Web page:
Article

Gibbons, Abigail Hopper (07 December 1801–16 January 1893), prison reformer and abolitionist, was born in Philadelphia, Pennsylvania, the daughter of Isaac Tatem Hopper and Sarah Tatum, Quakers. Her father earned a moderate living as a tailor and later as a bookseller but devoted most of his time to aiding runaway slaves and free blacks. Her mother was a minister in the Society of Friends. Two years after her mother’s death in 1822, her father remarried, and in 1829 he moved with most of his family to New York City. Abigail joined them in 1830 and helped support the family by teaching at a Quaker school....

Article

Grew, Mary (01 September 1813–10 October 1896), abolitionist and women's rights advocate, abolitionist and women’s rights advocate, was born in Hartford, Connecticut, the daughter of Kate Merrow and the Reverend Henry Grew. Grew’s father, an English-born Baptist minister, was well off, and Mary was always materially comfortable. She attended the Hartford Female Seminary, established and directed by ...

Article

Griffing, Josephine Sophia White (18 December 1814–18 February 1872), abolitionist, women's rights activist, and freedmen's aid reformer, abolitionist, women’s rights activist, and freedmen’s aid reformer, was born in Hebron, Connecticut, the daughter of Joseph White and Sophia Waldo, farmers. Both parents were from prominent New England families. Though not much is known of Josephine’s childhood and education, she embarked on a life of public activism after her marriage in 1835 to Charles Stockman Spooner Griffing....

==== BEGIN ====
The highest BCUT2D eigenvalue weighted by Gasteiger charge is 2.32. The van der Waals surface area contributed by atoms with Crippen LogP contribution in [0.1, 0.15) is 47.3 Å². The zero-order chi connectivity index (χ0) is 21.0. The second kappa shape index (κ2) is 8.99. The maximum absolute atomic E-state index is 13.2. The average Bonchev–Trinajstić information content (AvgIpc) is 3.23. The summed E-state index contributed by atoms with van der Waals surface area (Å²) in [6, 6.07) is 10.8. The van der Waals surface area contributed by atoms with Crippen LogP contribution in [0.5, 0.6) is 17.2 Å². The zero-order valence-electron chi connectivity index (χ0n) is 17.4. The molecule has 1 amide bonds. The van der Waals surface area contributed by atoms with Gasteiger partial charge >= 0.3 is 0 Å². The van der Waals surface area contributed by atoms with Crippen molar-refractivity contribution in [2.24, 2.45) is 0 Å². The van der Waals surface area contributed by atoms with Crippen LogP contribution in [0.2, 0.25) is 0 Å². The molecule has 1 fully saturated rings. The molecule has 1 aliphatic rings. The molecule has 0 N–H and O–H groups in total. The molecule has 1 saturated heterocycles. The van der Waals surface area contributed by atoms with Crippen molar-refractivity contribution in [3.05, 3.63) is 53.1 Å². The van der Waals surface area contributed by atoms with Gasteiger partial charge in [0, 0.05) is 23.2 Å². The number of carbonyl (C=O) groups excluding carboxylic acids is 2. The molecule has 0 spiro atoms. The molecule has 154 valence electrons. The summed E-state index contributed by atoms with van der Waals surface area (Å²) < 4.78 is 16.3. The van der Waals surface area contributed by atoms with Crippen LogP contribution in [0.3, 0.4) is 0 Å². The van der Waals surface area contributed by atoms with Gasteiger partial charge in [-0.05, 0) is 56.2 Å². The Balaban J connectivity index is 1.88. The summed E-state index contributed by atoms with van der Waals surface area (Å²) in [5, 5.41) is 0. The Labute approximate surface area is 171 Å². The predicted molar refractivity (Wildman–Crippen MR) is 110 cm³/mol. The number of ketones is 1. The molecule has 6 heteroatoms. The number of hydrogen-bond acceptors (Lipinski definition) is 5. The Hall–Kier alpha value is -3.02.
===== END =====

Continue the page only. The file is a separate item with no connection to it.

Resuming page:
Article

Griffith Browne, Mattie (01 January 1825?–25 May 1906), antislavery writer and women's suffrage activist, was born in Owensboro, Kentucky, the daughter of Thomas and Catherine Griffith. Her father was a tavern-keeper and farmer. Various estimates have been made of her correct birth year, but no exact date has been established. Mattie and her older sister, Catherine, were orphaned in childhood, losing first their mother and then their father in 1830....

Image

Angelina Emily Grimké. Courtesy of the Library of Congress (LC-USZ61-1609).

Article

Grimké, Angelina Emily (20 February 1805–26 October 1879), abolitionist and women's rights activist, abolitionist and women’s rights activist, was born in Charleston, South Carolina, the daughter of John Faucheraud Grimké, a planter and judge, and Mary Smith. A member of one of the wealthiest and most aristocratic families in Charleston, her father, who had been a captain in the American Revolution, traced his descent from the city’s earliest Huguenot and German settlers and held the post of senior associate, equivalent to chief justice, of the South Carolina Supreme Court. Her mother’s family had included two colonial governors. From an early age both Angelina and her older sister ...